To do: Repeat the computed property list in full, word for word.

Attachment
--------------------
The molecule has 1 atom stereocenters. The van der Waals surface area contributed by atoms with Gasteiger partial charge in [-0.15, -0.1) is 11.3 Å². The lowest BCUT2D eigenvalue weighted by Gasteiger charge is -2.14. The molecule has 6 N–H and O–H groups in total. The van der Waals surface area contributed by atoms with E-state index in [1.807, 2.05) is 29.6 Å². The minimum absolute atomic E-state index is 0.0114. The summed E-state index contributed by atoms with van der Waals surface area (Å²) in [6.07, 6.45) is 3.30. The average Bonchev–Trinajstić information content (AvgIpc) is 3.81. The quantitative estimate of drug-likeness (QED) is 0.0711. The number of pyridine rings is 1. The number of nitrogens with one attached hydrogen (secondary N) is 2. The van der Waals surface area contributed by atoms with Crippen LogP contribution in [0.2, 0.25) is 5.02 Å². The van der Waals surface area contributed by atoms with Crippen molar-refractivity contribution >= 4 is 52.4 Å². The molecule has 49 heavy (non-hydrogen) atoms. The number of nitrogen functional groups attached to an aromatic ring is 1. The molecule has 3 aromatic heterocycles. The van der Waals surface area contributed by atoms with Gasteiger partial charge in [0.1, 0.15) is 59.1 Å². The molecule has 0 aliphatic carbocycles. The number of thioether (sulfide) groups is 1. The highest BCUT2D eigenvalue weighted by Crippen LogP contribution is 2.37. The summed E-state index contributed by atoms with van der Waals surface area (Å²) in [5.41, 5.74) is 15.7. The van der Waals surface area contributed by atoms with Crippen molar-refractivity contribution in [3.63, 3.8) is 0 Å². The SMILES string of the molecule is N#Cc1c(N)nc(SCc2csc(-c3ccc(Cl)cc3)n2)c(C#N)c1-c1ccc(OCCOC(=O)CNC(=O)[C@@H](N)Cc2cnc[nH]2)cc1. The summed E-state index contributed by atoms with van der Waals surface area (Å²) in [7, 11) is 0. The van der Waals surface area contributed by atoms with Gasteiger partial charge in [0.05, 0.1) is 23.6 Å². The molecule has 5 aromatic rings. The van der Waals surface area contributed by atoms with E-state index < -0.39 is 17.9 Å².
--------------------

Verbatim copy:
The molecule has 1 atom stereocenters. The van der Waals surface area contributed by atoms with Gasteiger partial charge in [-0.15, -0.1) is 11.3 Å². The lowest BCUT2D eigenvalue weighted by Gasteiger charge is -2.14. The molecule has 6 N–H and O–H groups in total. The van der Waals surface area contributed by atoms with E-state index in [1.807, 2.05) is 29.6 Å². The minimum absolute atomic E-state index is 0.0114. The summed E-state index contributed by atoms with van der Waals surface area (Å²) in [6.07, 6.45) is 3.30. The average Bonchev–Trinajstić information content (AvgIpc) is 3.81. The quantitative estimate of drug-likeness (QED) is 0.0711. The number of pyridine rings is 1. The number of nitrogens with one attached hydrogen (secondary N) is 2. The van der Waals surface area contributed by atoms with Crippen LogP contribution in [0.2, 0.25) is 5.02 Å². The van der Waals surface area contributed by atoms with Crippen molar-refractivity contribution >= 4 is 52.4 Å². The molecule has 49 heavy (non-hydrogen) atoms. The number of nitrogen functional groups attached to an aromatic ring is 1. The molecule has 3 aromatic heterocycles. The van der Waals surface area contributed by atoms with Gasteiger partial charge in [0.1, 0.15) is 59.1 Å². The molecule has 0 aliphatic carbocycles. The number of thioether (sulfide) groups is 1. The highest BCUT2D eigenvalue weighted by Crippen LogP contribution is 2.37. The summed E-state index contributed by atoms with van der Waals surface area (Å²) in [5.41, 5.74) is 15.7. The van der Waals surface area contributed by atoms with Crippen molar-refractivity contribution in [3.63, 3.8) is 0 Å². The SMILES string of the molecule is N#Cc1c(N)nc(SCc2csc(-c3ccc(Cl)cc3)n2)c(C#N)c1-c1ccc(OCCOC(=O)CNC(=O)[C@@H](N)Cc2cnc[nH]2)cc1. The summed E-state index contributed by atoms with van der Waals surface area (Å²) in [7, 11) is 0. The van der Waals surface area contributed by atoms with Gasteiger partial charge in [0.05, 0.1) is 23.6 Å². The molecule has 5 aromatic rings. The van der Waals surface area contributed by atoms with E-state index < -0.39 is 17.9 Å².